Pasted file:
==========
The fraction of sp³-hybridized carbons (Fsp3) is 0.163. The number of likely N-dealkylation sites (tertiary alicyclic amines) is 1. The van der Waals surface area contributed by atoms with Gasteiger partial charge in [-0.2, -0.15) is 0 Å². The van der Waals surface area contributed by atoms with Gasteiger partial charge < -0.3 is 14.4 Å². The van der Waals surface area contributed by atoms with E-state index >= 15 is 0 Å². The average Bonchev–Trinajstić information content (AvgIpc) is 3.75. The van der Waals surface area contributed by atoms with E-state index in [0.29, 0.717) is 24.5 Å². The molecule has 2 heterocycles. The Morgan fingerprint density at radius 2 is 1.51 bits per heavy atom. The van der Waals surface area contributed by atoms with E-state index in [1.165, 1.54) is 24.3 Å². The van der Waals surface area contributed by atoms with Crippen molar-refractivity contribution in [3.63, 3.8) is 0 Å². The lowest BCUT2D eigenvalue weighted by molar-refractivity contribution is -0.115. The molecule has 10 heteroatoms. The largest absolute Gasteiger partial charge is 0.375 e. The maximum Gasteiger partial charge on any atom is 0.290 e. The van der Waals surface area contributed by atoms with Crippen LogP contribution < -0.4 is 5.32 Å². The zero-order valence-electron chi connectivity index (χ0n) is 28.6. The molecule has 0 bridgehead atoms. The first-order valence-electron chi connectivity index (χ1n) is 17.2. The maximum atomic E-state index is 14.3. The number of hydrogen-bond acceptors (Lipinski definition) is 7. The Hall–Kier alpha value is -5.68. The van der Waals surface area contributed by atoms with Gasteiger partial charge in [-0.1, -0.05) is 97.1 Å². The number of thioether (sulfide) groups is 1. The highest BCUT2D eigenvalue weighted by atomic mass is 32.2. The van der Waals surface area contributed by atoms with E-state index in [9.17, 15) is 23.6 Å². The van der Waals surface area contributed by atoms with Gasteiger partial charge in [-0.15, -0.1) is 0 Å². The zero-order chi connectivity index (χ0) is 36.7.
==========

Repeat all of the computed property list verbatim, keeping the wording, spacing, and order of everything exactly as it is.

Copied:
The fraction of sp³-hybridized carbons (Fsp3) is 0.163. The number of likely N-dealkylation sites (tertiary alicyclic amines) is 1. The van der Waals surface area contributed by atoms with Gasteiger partial charge in [-0.2, -0.15) is 0 Å². The van der Waals surface area contributed by atoms with Gasteiger partial charge < -0.3 is 14.4 Å². The van der Waals surface area contributed by atoms with E-state index >= 15 is 0 Å². The average Bonchev–Trinajstić information content (AvgIpc) is 3.75. The van der Waals surface area contributed by atoms with E-state index in [0.29, 0.717) is 24.5 Å². The molecule has 2 heterocycles. The Morgan fingerprint density at radius 2 is 1.51 bits per heavy atom. The van der Waals surface area contributed by atoms with E-state index in [1.165, 1.54) is 24.3 Å². The van der Waals surface area contributed by atoms with Crippen molar-refractivity contribution in [3.63, 3.8) is 0 Å². The lowest BCUT2D eigenvalue weighted by molar-refractivity contribution is -0.115. The molecule has 10 heteroatoms. The largest absolute Gasteiger partial charge is 0.375 e. The maximum Gasteiger partial charge on any atom is 0.290 e. The van der Waals surface area contributed by atoms with Crippen LogP contribution < -0.4 is 5.32 Å². The zero-order valence-electron chi connectivity index (χ0n) is 28.6. The molecule has 0 bridgehead atoms. The first-order valence-electron chi connectivity index (χ1n) is 17.2. The maximum atomic E-state index is 14.3. The number of hydrogen-bond acceptors (Lipinski definition) is 7. The Hall–Kier alpha value is -5.68. The van der Waals surface area contributed by atoms with Gasteiger partial charge in [-0.1, -0.05) is 97.1 Å². The number of thioether (sulfide) groups is 1. The highest BCUT2D eigenvalue weighted by atomic mass is 32.2. The van der Waals surface area contributed by atoms with E-state index in [9.17, 15) is 23.6 Å². The van der Waals surface area contributed by atoms with Gasteiger partial charge in [-0.15, -0.1) is 0 Å². The zero-order chi connectivity index (χ0) is 36.7.